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Lived experience can support the community

 

People with experience of mental health recovery can help support the community as it bounces back from Covid-19

People with experience of mental health recovery have vast knowledge and skills that can help the wider public stay well during these challenging times, a new report has shown.

This is one of the key messages to come out of the recently published Staying Connected resources from the Scottish Recovery Network.

The Staying Connected report, podcast and animation are based on discussions from 12 online conversation cafés. The cafés, facilitated by the Scottish Recovery Network, brought people together, particularly those living with mental health challenges, to discuss their experiences and ideas on staying well during and after lockdown. Feedback from participants highlighted that many people have been able to draw on their experiences of mental health challenges and recovery to support not only their own wellbeing but that of others.

One participant said: “Those of us who have been through dark times and embraced skills and tools to support / manage could be of great support to others during / following this period.”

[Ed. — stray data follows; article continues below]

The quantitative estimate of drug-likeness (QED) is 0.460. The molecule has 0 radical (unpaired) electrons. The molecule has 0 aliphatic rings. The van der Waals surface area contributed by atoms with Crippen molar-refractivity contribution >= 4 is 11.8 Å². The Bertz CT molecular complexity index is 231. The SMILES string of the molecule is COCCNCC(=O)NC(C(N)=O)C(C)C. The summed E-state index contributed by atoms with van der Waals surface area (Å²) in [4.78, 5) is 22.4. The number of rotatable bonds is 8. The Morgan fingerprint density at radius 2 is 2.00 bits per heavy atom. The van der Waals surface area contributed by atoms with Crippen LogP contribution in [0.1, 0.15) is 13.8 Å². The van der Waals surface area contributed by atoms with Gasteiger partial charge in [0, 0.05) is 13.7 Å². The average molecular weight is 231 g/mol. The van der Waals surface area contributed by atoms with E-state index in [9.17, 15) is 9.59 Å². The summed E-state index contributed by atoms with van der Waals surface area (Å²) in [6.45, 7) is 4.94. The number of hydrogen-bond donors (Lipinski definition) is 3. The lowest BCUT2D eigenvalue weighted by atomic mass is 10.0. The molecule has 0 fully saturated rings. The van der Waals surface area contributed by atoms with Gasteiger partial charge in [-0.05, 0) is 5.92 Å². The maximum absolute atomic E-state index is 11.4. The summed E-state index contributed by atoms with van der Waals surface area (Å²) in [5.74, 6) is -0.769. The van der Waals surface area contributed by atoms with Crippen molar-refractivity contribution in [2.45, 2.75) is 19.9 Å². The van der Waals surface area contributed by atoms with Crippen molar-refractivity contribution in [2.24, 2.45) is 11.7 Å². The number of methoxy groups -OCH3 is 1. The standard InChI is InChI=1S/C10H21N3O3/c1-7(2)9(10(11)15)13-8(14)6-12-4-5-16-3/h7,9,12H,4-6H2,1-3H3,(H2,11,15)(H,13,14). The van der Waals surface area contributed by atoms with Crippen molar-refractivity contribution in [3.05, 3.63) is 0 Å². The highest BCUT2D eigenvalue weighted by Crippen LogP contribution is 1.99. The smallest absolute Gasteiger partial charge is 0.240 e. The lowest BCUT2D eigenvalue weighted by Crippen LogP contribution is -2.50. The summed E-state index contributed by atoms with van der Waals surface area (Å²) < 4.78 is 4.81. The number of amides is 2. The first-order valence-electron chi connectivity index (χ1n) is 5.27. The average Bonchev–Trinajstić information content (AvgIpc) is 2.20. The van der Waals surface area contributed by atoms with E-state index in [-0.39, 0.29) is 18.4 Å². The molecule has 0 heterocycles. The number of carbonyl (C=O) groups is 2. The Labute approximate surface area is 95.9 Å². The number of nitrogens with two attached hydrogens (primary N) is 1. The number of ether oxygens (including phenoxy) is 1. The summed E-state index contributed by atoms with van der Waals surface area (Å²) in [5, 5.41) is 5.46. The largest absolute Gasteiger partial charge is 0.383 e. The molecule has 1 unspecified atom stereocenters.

The Staying Connected resources outline many of the shared ideas, approaches and tools that people are using. As well as accessing, where possible, NHS mental health services, the majority of support and engagement opportunities mentioned are being provided by the third sector, online or in communities. This emphasises a need for a shift in thinking around how we develop and access mental health and wellbeing support as we start to build back better.

In particular, connections – to people, pets, work roles, nature and wellbeing activities – and how these are maintained underpinned much of the discussion. Peer support and sharing experiences through digital or telephone were also cited as being incredibly important to sustaining good mental health. It was hoped that these alternatives would continue to be provided alongside, but not in place of, face to face support in the future.

Louise Christie, acting director of the Scottish Recovery Network, said: “Conversation café participants were unanimous in describing the Covid-19 lockdown as a challenging period, but one where there had also been positives to hold onto. They were also keen that this experience will result in change and a better society, particularly one where good mental health and wellbeing is a priority for all. To make this a reality we will need to draw on all the expertise we have available, including lived experience.

“Scottish Recovery Network will continue to bring people together to discuss their experiences as the lockdown eases and to share their reflections and learning more widely to influence policy and practice.

“We hope these resources will be used by others to encourage conversations and action around what people in Scotland want and need to stay well.”

The Staying Connected report, podcast and animation can be found on the Scottish Recovery Network website.

 

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